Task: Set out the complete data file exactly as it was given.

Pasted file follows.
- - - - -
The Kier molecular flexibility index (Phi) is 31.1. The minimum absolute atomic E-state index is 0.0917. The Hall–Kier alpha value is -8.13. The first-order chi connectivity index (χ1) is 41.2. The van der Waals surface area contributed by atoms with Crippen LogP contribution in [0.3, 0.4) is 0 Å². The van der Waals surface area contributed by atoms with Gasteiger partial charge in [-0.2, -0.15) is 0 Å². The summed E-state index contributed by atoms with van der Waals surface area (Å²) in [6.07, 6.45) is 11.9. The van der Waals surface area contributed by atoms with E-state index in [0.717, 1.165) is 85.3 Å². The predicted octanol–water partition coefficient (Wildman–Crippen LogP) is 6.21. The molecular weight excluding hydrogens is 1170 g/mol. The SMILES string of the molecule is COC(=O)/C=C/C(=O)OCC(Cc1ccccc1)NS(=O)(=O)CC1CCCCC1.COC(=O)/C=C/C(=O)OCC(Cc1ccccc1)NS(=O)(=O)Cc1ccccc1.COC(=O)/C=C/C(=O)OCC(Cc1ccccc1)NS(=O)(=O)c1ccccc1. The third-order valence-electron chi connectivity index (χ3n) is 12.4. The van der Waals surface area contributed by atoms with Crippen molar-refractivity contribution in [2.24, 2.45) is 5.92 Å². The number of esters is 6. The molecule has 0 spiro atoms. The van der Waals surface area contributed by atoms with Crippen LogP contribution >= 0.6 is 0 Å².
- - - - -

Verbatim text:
The Kier molecular flexibility index (Phi) is 31.1. The minimum absolute atomic E-state index is 0.0917. The Hall–Kier alpha value is -8.13. The first-order chi connectivity index (χ1) is 41.2. The van der Waals surface area contributed by atoms with Crippen LogP contribution in [0.3, 0.4) is 0 Å². The van der Waals surface area contributed by atoms with Gasteiger partial charge in [-0.2, -0.15) is 0 Å². The summed E-state index contributed by atoms with van der Waals surface area (Å²) in [6.07, 6.45) is 11.9. The van der Waals surface area contributed by atoms with E-state index in [0.717, 1.165) is 85.3 Å². The predicted octanol–water partition coefficient (Wildman–Crippen LogP) is 6.21. The molecular weight excluding hydrogens is 1170 g/mol. The SMILES string of the molecule is COC(=O)/C=C/C(=O)OCC(Cc1ccccc1)NS(=O)(=O)CC1CCCCC1.COC(=O)/C=C/C(=O)OCC(Cc1ccccc1)NS(=O)(=O)Cc1ccccc1.COC(=O)/C=C/C(=O)OCC(Cc1ccccc1)NS(=O)(=O)c1ccccc1. The third-order valence-electron chi connectivity index (χ3n) is 12.4. The van der Waals surface area contributed by atoms with Crippen molar-refractivity contribution in [2.24, 2.45) is 5.92 Å². The number of esters is 6. The molecule has 0 spiro atoms. The van der Waals surface area contributed by atoms with Crippen LogP contribution >= 0.6 is 0 Å².